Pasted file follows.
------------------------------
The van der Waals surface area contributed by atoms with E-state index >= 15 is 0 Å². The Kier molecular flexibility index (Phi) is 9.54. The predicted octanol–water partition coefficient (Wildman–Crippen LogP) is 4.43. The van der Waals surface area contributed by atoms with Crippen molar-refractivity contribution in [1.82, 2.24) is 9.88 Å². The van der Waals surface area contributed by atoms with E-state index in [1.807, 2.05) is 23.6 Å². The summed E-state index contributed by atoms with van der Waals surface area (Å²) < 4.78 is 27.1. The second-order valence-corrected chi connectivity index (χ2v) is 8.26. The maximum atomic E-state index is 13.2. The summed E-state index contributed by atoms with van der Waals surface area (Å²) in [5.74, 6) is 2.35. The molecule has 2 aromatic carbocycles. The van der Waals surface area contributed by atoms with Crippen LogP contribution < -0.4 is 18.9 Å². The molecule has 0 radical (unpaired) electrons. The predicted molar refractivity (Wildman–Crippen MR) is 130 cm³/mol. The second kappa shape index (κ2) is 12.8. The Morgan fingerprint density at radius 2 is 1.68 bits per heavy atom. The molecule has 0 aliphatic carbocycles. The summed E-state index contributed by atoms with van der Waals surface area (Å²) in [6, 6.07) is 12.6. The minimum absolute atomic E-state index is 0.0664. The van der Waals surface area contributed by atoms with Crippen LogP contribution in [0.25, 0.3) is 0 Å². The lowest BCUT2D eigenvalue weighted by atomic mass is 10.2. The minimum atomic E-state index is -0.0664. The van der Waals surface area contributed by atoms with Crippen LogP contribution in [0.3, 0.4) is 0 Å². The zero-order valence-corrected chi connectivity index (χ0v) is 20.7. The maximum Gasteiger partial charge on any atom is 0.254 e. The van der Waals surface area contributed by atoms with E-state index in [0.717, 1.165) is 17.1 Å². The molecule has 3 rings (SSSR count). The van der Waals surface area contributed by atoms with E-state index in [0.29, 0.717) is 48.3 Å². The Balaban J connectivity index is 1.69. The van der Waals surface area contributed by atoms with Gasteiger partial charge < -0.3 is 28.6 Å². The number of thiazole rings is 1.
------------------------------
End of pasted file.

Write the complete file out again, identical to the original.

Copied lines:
The van der Waals surface area contributed by atoms with E-state index >= 15 is 0 Å². The Kier molecular flexibility index (Phi) is 9.54. The predicted octanol–water partition coefficient (Wildman–Crippen LogP) is 4.43. The van der Waals surface area contributed by atoms with Crippen molar-refractivity contribution in [1.82, 2.24) is 9.88 Å². The van der Waals surface area contributed by atoms with E-state index in [1.807, 2.05) is 23.6 Å². The summed E-state index contributed by atoms with van der Waals surface area (Å²) < 4.78 is 27.1. The second-order valence-corrected chi connectivity index (χ2v) is 8.26. The maximum atomic E-state index is 13.2. The summed E-state index contributed by atoms with van der Waals surface area (Å²) in [5.74, 6) is 2.35. The molecule has 2 aromatic carbocycles. The van der Waals surface area contributed by atoms with Crippen LogP contribution < -0.4 is 18.9 Å². The molecule has 0 radical (unpaired) electrons. The predicted molar refractivity (Wildman–Crippen MR) is 130 cm³/mol. The second kappa shape index (κ2) is 12.8. The Morgan fingerprint density at radius 2 is 1.68 bits per heavy atom. The molecule has 0 aliphatic carbocycles. The summed E-state index contributed by atoms with van der Waals surface area (Å²) in [6, 6.07) is 12.6. The minimum absolute atomic E-state index is 0.0664. The van der Waals surface area contributed by atoms with Crippen LogP contribution in [0.25, 0.3) is 0 Å². The lowest BCUT2D eigenvalue weighted by atomic mass is 10.2. The minimum atomic E-state index is -0.0664. The van der Waals surface area contributed by atoms with Crippen LogP contribution in [0.3, 0.4) is 0 Å². The zero-order valence-corrected chi connectivity index (χ0v) is 20.7. The maximum Gasteiger partial charge on any atom is 0.254 e. The van der Waals surface area contributed by atoms with E-state index in [0.717, 1.165) is 17.1 Å². The molecule has 3 rings (SSSR count). The van der Waals surface area contributed by atoms with E-state index in [0.29, 0.717) is 48.3 Å². The Balaban J connectivity index is 1.69. The van der Waals surface area contributed by atoms with Gasteiger partial charge < -0.3 is 28.6 Å². The number of thiazole rings is 1.